As a person who teaches activism yourself, you know how challenging it is. I always say that to teach a course on activism is as much work as teaching two courses to do it well, because it forces students fundamentally out of their comfort zone. The way that we teach it it's not about learning about activism in the abstract, the way that we might learn about quantum theory or something like that. I guess I should have said this at the beginning that aside from academia, I come to a lot of the work that I do through experience working within social movements, so I've learned a lot through social movement that I try to integrate into the classroom.
One example of that is autonomous reading groups, they are really important in my activism class. The intellectual work of activism and social movements and archiving that work is very important to me and many of my colleagues who are more squarely in the activist camp. So I have students come together and they come up with a criteria to evaluate one another, just to keep themselves on track. But it's otherwise autonomous; I just float around the room, and I might participate if I feel like it. The objective is to model this idea that we're in an egalitarian group of learners as much as possible. At the end of the day, I do have to give them a grade, which is something we have always grappled with in the university. But you set up the class in such a way that when the student demonstrates that they've committed to doing the work and they can show that they've done the work, pretty much everybody can be guaranteed a grade that reflects what they put into it and I've never had too many students complain about it.
Another aspect is conflict resolution, so addressing things democratically in the classroom. This is oftentimes frustrating for students, because a lot of them like to treat the course syllabus as a sort of the 10 commandments of the class. But what I do is, we have pretty frank conversations about how the classes are going every couple of weeks and I'm open to changing my syllabus and changing it based on a popular consensus, or at least I don't change it unless there's consensus in the classroom because otherwise it seems unfair. So everybody has the ability to block it, but it's fundamentally an exercise in democratic process because we have to negotiate.
So we will oftentimes use different strategies. Stop, Start, Continue is a great activity. I give out a piece of paper to everybody in the class and ask them to write something that we do that inhibits your learning, that you don't like so that's the STOP; something that you think we should be doing that would benefit you and others, that's a START; and then CONTINUE what's one thing that you just don't want us to stop, no matter what that is, because it’s really working for you in class. So they all write it down anonymously, they drop it in my hat on their way out and then I compile it all, and I put it up into three panels or on the screen the next week. And what's useful about the exercise is that it shows the students that the things that they're passionate about are oftentimes at odds with what other people in the classroom want.
So somebody might say, I really hate the way that we go through these readings in such a meticulous way, but then four or five other people say it really helps me understand the readings when we do that. So it allows the students to have more access to the other learners in the classroom and to build a sense of empathy and camaraderie amongst themselves. The whole idea of grading basically instils this neoliberal ethic of success and if we can chisel that away and say ‘we are a community of learners and we have to care for one another, learn what works for others,’ it encourages a level of empathy in the classroom. They understand that and many people are willing to compromise, so we have a better quality conversation, which is why I think we can often arrive at consensus in those scenarios, certainly in the upper level classes.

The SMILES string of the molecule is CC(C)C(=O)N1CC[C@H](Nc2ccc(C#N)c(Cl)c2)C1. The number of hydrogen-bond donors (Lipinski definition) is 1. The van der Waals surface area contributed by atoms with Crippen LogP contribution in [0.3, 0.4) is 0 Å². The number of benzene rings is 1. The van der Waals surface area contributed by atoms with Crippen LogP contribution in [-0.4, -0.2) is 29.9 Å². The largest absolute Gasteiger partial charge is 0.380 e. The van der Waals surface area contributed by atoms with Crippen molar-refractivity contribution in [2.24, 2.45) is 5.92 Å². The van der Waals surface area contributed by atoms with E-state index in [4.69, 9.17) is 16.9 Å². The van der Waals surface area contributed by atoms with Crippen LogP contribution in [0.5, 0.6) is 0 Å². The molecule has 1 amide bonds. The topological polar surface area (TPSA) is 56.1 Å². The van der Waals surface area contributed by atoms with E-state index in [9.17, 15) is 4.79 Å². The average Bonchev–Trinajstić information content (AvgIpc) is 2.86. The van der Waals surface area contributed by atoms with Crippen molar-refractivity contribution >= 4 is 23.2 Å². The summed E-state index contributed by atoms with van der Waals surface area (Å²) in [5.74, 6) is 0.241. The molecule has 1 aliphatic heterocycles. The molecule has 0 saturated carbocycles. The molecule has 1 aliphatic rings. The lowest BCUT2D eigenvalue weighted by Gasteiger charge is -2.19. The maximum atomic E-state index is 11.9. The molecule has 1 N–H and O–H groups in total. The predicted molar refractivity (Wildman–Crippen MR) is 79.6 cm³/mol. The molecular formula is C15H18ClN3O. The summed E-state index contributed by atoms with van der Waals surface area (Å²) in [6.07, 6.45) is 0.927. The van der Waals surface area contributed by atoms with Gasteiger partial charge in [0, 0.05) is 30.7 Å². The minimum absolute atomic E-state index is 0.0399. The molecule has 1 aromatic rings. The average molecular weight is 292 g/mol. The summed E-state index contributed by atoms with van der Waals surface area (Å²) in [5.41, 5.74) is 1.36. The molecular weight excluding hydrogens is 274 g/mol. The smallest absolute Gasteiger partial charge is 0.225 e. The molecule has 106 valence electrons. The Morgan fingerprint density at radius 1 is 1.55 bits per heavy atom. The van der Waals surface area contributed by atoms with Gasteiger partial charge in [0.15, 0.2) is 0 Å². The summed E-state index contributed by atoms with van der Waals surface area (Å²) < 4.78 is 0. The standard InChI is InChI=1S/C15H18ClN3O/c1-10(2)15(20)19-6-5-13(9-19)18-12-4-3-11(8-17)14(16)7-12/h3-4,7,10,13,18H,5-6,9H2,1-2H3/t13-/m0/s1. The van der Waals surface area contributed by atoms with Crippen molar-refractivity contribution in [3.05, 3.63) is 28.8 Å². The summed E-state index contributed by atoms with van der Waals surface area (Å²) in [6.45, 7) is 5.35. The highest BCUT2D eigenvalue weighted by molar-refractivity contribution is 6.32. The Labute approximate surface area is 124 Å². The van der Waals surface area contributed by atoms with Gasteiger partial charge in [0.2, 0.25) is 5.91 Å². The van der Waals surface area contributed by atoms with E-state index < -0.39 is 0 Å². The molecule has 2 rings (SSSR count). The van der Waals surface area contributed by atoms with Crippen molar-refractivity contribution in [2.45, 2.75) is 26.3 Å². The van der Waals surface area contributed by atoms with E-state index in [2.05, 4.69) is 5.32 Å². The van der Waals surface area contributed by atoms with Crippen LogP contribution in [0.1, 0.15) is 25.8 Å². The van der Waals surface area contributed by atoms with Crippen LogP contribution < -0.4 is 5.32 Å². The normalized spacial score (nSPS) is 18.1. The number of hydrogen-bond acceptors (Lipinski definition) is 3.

Another fundamental part of the activism class is bringing activists into the classroom in a more traditional guest lecture sort of way. I oftentimes will bring in student activists in as well, alumni of the class that are out in the community doing wonderful things. But also we go to the sites as necessary. So there's a couple of different instances of really significant contestations over the meaning of sovereignty, colonial sovereignty and indigenous sovereignty happening in our immediate environment that most students and most citizens of the city are completely unaware and disinterested about, in part because they just don't understand because the media does such a terrible job of framing it.
So we will oftentimes go out as a class and participate in land defences. This has in the past taken the form of a traditional demonstration, where we would invite elders and invite community members and speakers who have lived experiences related to whatever the theme is for example water security. And then it’s been a little bit more radical in other years where we've decided to cancel our event and then all attend en masse a work party that water protectors had organized. And that has sometimes been heavily policed and heavily criticized by powerful people in various institutions, including my own. So inevitably some students don't want to come along for that and I don't penalize them for it. We are still a university doing a university class, so I think it's reasonable to make accommodations for students who won't come along. But what has impressed me each time we do this, is that many more students than I think are actually willing to engage in this type of learning.
I say that because our activism class is a sort of semi-required class. We have two different classes they can choose from where they get advanced level practice experience. One is very much the kind of traditional NGO training, where you do environmental scans and reports and statistics. The other is the activism course and was created by my colleague Bob Huish who recognized about 10 years ago that there was another practical element to doing international development work that doesn't get captured when we're overemphasizing the NGO model and this would be the street level stuff.